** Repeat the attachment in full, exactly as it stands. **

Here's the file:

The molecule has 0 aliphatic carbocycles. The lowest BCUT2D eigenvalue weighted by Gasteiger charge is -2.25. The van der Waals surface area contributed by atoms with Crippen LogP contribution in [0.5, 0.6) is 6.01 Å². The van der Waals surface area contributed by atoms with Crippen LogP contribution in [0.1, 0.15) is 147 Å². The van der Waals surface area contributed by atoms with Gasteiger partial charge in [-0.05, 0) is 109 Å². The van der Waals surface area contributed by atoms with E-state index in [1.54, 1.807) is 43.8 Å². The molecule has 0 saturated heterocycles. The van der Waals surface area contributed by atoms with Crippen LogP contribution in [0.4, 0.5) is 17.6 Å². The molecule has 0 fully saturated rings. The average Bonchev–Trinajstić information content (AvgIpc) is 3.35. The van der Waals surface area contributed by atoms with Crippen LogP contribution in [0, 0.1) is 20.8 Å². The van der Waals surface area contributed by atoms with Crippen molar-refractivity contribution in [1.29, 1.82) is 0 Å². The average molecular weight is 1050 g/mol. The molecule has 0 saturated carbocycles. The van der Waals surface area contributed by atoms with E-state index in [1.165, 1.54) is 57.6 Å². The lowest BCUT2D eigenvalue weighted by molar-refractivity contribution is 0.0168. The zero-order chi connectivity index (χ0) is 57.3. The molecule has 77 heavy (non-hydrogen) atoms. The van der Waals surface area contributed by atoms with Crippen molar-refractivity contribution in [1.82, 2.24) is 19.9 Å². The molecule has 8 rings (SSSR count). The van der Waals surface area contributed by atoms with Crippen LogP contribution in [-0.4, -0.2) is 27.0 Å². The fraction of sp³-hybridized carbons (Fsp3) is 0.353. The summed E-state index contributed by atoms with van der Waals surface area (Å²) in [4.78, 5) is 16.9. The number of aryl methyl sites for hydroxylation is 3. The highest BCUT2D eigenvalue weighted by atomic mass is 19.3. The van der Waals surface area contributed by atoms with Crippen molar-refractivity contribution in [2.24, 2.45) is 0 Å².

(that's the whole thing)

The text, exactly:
The molecule has 0 aliphatic carbocycles. The lowest BCUT2D eigenvalue weighted by Gasteiger charge is -2.25. The van der Waals surface area contributed by atoms with Crippen LogP contribution in [0.5, 0.6) is 6.01 Å². The van der Waals surface area contributed by atoms with Crippen LogP contribution in [0.1, 0.15) is 147 Å². The van der Waals surface area contributed by atoms with Gasteiger partial charge in [-0.05, 0) is 109 Å². The van der Waals surface area contributed by atoms with E-state index in [1.54, 1.807) is 43.8 Å². The molecule has 0 saturated heterocycles. The van der Waals surface area contributed by atoms with Crippen LogP contribution in [0.4, 0.5) is 17.6 Å². The molecule has 0 fully saturated rings. The average Bonchev–Trinajstić information content (AvgIpc) is 3.35. The van der Waals surface area contributed by atoms with Crippen LogP contribution in [0, 0.1) is 20.8 Å². The van der Waals surface area contributed by atoms with Crippen molar-refractivity contribution in [1.29, 1.82) is 0 Å². The average molecular weight is 1050 g/mol. The molecule has 0 saturated carbocycles. The van der Waals surface area contributed by atoms with E-state index in [1.165, 1.54) is 57.6 Å². The lowest BCUT2D eigenvalue weighted by molar-refractivity contribution is 0.0168. The zero-order chi connectivity index (χ0) is 57.3. The molecule has 77 heavy (non-hydrogen) atoms. The van der Waals surface area contributed by atoms with Crippen molar-refractivity contribution in [1.82, 2.24) is 19.9 Å². The molecule has 8 rings (SSSR count). The van der Waals surface area contributed by atoms with Crippen LogP contribution in [-0.4, -0.2) is 27.0 Å². The fraction of sp³-hybridized carbons (Fsp3) is 0.353. The summed E-state index contributed by atoms with van der Waals surface area (Å²) in [4.78, 5) is 16.9. The number of aryl methyl sites for hydroxylation is 3. The highest BCUT2D eigenvalue weighted by atomic mass is 19.3. The van der Waals surface area contributed by atoms with Crippen molar-refractivity contribution in [2.24, 2.45) is 0 Å².